Politico: Why I Don't Back Paul Ryan's Medicare Plan
While I applaud Ryan for getting the conversation started, I cannot support his specific plan — and therefore will vote "no" on his budget. Why can't I go along with the Ryan Medicare plan? First, I fear that as health inflation rises, the cost of private plans will outgrow the government premium support— and the elderly will be forced to pay ever higher deductibles and co-pays. … Second, Medicare has already taken significant cuts to help pay for Obama's health care plan (Sen. Scott Brown, 5/23).
The Wall Street Journal: Republicans And Mediscare
Entitlement reform is the hardest challenge in politics, which is one reason we oppose all new entitlements. But Republicans now tempted to retreat at the first smell of cordite need to understand that they are taking even larger political and policy risks than Mr. Ryan is. The Medicare status quo of even two years ago, much less 20, is irretrievably gone, and anyone pining for its return is merely making President Obama's vision of government-run health care inevitable (5/23).
The Hill: Next Steps On Medicare Reform Now
While there is broad agreement that we can no longer afford a delay in addressing the quality and cost challenges facing Medicare and our health system, differences on views about the solution run deep. ... Congress might not be able to enact comprehensive legislation on Medicare's cost and quality issues now. Yet Congress can make meaningful progress in reforming Medicare's physician payment system to encourage innovation by providers and better choices by consumers. The way Medicare pays physicians and health professionals is the linchpin for real reform because of the importance of physician decisions in overall healthcare quality and cost (Mark McClellan, 5/20).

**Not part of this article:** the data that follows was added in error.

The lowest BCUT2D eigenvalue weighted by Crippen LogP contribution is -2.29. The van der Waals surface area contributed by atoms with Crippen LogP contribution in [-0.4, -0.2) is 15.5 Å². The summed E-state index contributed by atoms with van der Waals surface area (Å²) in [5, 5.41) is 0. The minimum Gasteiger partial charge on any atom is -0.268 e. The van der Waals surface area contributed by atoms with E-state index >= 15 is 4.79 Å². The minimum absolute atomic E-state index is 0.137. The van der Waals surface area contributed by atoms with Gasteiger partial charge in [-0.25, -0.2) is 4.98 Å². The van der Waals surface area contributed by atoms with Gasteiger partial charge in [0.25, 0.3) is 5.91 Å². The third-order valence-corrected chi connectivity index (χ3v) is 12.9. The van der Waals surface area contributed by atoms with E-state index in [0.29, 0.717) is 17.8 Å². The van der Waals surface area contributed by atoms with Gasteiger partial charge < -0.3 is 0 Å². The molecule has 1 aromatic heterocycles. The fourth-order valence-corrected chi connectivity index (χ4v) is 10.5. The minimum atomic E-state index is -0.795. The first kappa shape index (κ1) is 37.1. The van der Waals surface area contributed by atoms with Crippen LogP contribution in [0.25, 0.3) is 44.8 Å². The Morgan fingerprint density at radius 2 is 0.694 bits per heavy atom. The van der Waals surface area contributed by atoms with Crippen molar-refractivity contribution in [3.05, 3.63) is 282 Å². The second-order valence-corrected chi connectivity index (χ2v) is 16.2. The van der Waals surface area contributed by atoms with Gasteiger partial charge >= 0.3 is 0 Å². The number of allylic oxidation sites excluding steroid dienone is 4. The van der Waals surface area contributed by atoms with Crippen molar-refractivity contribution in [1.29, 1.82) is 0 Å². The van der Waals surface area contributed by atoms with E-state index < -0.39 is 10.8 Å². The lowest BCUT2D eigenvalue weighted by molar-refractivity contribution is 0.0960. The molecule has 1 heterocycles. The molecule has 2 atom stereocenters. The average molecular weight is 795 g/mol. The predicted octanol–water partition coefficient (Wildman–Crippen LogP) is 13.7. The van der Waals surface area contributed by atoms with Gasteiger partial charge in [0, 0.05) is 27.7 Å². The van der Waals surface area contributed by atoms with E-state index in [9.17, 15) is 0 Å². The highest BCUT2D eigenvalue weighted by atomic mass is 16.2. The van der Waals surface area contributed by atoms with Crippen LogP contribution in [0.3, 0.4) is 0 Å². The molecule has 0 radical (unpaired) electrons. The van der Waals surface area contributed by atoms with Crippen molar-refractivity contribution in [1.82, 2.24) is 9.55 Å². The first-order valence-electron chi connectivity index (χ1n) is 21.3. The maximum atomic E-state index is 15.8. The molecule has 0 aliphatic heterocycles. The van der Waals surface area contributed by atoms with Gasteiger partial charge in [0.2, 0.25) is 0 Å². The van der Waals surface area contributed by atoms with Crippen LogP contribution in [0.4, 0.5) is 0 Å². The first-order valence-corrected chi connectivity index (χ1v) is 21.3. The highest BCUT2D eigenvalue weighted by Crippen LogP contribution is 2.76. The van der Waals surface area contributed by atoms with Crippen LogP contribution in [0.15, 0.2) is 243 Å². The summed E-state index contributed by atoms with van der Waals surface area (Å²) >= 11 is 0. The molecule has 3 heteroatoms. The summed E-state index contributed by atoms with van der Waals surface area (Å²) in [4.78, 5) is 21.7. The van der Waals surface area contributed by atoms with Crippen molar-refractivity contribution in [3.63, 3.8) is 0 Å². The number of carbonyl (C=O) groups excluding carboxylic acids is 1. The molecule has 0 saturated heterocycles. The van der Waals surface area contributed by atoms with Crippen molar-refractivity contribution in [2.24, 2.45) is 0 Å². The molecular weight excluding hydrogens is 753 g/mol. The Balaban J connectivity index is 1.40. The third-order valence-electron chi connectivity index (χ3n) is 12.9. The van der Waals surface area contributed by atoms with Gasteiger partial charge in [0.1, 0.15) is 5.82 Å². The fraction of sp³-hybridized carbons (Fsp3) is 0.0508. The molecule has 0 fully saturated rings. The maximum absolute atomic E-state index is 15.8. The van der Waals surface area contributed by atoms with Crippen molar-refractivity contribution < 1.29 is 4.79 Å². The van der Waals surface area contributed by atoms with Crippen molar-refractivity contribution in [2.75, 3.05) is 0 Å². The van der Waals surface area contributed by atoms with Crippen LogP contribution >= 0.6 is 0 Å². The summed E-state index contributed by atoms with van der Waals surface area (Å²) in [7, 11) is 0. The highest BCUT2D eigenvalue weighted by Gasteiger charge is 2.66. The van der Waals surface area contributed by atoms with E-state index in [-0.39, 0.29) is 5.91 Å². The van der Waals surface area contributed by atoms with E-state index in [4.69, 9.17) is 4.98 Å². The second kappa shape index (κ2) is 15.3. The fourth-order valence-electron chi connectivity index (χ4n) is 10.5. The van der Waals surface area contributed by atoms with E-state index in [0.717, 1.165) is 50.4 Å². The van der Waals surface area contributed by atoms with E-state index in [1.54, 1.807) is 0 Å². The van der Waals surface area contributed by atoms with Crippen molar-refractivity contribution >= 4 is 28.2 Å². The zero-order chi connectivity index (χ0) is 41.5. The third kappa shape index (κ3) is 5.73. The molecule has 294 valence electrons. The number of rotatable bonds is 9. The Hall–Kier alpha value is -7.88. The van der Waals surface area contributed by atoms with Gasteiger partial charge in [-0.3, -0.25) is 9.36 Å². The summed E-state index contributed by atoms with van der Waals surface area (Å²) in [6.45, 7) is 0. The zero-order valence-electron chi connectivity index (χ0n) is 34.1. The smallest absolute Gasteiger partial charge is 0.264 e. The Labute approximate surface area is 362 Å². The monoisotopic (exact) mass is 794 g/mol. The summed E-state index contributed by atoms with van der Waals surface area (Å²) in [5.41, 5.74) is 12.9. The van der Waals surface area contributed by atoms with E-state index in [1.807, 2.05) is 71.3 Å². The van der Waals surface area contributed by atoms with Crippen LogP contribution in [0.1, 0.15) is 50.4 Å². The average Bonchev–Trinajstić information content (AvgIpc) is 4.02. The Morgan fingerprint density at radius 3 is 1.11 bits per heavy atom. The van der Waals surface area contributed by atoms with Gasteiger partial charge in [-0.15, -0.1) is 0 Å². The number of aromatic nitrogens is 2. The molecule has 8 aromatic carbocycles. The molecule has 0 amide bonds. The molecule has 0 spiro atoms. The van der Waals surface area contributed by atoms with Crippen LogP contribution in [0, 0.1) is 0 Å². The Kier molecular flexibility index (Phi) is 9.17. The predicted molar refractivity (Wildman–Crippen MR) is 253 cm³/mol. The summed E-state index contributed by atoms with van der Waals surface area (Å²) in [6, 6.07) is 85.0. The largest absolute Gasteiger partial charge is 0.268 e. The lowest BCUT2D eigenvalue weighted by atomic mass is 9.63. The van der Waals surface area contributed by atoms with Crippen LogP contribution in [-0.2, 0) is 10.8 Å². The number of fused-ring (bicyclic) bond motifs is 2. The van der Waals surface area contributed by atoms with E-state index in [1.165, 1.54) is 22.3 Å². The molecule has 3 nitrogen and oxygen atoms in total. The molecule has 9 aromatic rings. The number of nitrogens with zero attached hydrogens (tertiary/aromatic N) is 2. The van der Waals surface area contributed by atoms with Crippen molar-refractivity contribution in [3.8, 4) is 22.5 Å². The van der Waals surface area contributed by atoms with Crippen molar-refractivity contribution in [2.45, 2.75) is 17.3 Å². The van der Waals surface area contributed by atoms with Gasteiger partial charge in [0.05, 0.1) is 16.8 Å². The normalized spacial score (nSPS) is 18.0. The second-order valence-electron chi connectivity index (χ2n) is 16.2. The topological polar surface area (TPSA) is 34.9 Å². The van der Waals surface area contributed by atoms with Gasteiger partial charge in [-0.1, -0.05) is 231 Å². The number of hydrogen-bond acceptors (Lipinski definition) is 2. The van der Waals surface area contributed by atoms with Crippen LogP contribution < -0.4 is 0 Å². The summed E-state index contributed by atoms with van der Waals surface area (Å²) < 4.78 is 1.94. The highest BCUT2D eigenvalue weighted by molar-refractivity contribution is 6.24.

The Washington Post: Real World Making Health-Care Reforms
Health care, it seems, is the political issue that won't go away, all the more so because Republicans still can't seem to figure out what they really stand for. While the politicians continue with their posturing and hair-splitting, however, the rest of the world is actually making some progress by improving quality and slowing the growth in health-care spending (Steven Pearlstein, 5/21).
USA Today: Our View: Medicare Board Does The Dirty Job Congress Won't
Buried in the hundreds of pages of the new health reform law is an obscure new panel known as "IPAB." No, this is not a nifty new product from Apple. It's a cost-control effort called the Independent Payment Advisory Board. Critics, mostly Republicans and a handful of Democrats, say the board is so awful that they're trying to kill it before its members are even appointed. ... the biggest problem with the board isn't that it's too powerful. The problem is it's not powerful enough. The board can't propose cutting benefits or raising taxes or premiums, even if that makes more sense than cutting payments to providers (5/22).
USA Today: Opposing View: Repeal Medicare Board
We all agree that Medicare costs must be contained and that the payment system is flawed and needs to be replaced. But simply cutting reimbursements is not the answer. IPAB brings unpredictability and uncertainty to providers and has the potential for stifling innovation and collaboration. The threat of reduced payments is the least imaginative option and most unlikely to result in the kind of heath care we know seniors and all Americans deserve (Rep. Allyson Y. Schwartz, D-Pa., 5/22).
The Baltimore Sun: To Protect Doctors, Patients, Rein In Medicare Panel